Editor’s Note: MilSpouse Entrepreneur Spotlight is a monthly Q&A designed to celebrate the successes and acknowledge the challenges of a milspouse entrepreneur. In the past, we have highlighted Chelsea Hickey of Sparkle Social, Amy Schofield of Schofield Strategies, Breanna Ramey Daughtridge of Untamed Rose, Michelle Campbell of Forte VSS, Jeanette Price of Peachy Keen Perfume, Jessica Bertsch of Powerhouse Planning and Bridget Platt of Daddy’s Deployed. This month, NextGen MilSpouse features Stefanie Weakley of Abby Maddy.
Your Name: Stefanie Weakley
Military Branch Affiliation: Army
Years as a Military Spouse: 9 1/2
Business Name: Abby Maddy
Year Established: 2010
Tell us about your business: Created in 2010, Abby Maddy in an exclusive line of charmingly sophisticated handmade ladies totes, clutches and accessories for women who want to stand out in a crowd. The business you see today is the direct result of a military wife’s passion for business, love of handmade and desire for a fulfilling, portable career. Each item in the shop is handcrafted with gorgeous designer fabrics, Kona cotton linings and our own signature labels. From our large market tote, to our small key ring pouch, each item is stylish and functional. We believe that design, much like life, should be fun, practical, and a little fancy with lots of room for creativity.
Did you always know that you wanted to be an entrepreneur?
Yes! I grew up working in my grandmother’s thrift shop and would spend my holidays and summers dressing mannequins, styling outfits, re-arranging displays and dreaming up marketing and promotional events.
What motivated you to start your own business? Another deployment! We had a toddler, and I was working from home with direct sales. But when we found out that baby #2 was on the way, I knew I was going to need waaaaay more flexibility! So I started making things for my daughter and selling them online. Now we’re a ladies boutique, but when Abby Maddy first began I made children’s accessories!
What is the best part of being an entrepreneur? Being in total control of your own career and life. You have no one else to blame when you’re an entrepreneur and you also have to answer to the toughest boss you’ll ever have- yourself. But I LOVE business, everything about it, and I love that I am actively designing our life and not just sitting back waiting to see what happens.
What are the biggest challenges you face as an entrepreneur? I think most military spouses would agree, moving takes a toll sometimes. We’re on move #6 in 9 years. It’s rough, but it’s also an opportunity for growth. I try to see it as a chance to build Abby Maddy all over the country and that’s exactly what’s started to happen. The contacts you make when you live in so many different places just can’t be replaced. Even with social media, there is just no substitution for living in a community and being immersed in day to day life.
There are also practical matters, such as having a store front versus online. I chose online because I can’t even imagine having to close up shop and move. But even working from home, we often encounter space issues when moving from one house to another. In our house at Ft Knox I had an entire spare room, in our house in D.C. we had to convert the dining room into my studio. But you just make do- I think that’s one thing every military wife can do well!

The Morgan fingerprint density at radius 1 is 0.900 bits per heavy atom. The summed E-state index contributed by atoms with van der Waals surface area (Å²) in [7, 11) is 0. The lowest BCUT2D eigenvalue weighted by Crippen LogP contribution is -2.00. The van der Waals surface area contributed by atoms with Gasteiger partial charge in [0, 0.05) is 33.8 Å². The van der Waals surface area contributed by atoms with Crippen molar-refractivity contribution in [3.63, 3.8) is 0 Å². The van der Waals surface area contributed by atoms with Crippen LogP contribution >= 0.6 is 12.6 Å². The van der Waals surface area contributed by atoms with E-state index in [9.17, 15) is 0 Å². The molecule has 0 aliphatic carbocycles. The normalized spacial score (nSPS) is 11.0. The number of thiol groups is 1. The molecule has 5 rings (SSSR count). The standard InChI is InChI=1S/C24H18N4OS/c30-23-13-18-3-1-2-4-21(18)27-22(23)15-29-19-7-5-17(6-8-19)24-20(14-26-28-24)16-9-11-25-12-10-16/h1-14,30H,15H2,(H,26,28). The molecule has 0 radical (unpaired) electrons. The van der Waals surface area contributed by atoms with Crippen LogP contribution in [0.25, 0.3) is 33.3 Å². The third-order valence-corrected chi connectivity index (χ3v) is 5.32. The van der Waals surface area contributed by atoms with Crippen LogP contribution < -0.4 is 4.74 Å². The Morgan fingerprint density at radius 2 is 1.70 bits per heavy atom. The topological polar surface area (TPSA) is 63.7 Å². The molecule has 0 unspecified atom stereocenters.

Do you find that being an entrepreneur fits well with your role as a military spouse (or does it even factor in)?
Absolutely, I can’t even imagine doing it any other way. Early in my husband’s lieutenant days, I worked outside the home, but once our babies were born I was really missing that focus I had when I was working. But I struggled with putting our little girl in daycare, so it seemed liked starting my own business was the only logical step. Looking back, I don’t know what took me so long!
How do you blend working from home and your family relationships? Ha! I think this is a daily struggle. As I write this, my three year old is clinging to my back and my six year old is spread out in my studio floor coloring. There really is very little separation, I am designing, cutting, sewing, ironing right in the middle of our house. It’s just part of our daily life right now. But I love it because my kids are SEEING me work and I’m growing two baby entrepreneurs.
Biggest lesson learned so far as an entrepreneur: Don’t worry about what you don’t know, focus on what you’re good at. In the beginning, all those children’s accessories were made by hand- as in I didn’t know how to sew by machine! I literally sat at my dining room table with my mother’s twenty five year old sewing machine and my computer and watched YouTube videos until I learned what I was doing. It was slow going, but boy it was a good lesson! I am extremely proud of the fact that I am self-taught and now I teach classes where I teach other women how to sew too! Just get started and let the business lead. Four years ago I would have NEVER told you I would be designing and crafting ladies clutches, but that’s the direction the business was going and I’m so glad I had the presence of mind to get out of my own way.
Best piece of advice for a budding entrepreneur: Just don’t quit! It’s going to be hard. It’s going to be really, really hard some days. Get OK with that and then get going. Pick something you are completely in love with, because odds are good that you will be spending more time with your craft than anything else. Expect to not get paid for a long time, and plan accordingly. But most importantly, treat it like a growing, viable, business from the very beginning and that’s exactly what you’ll have.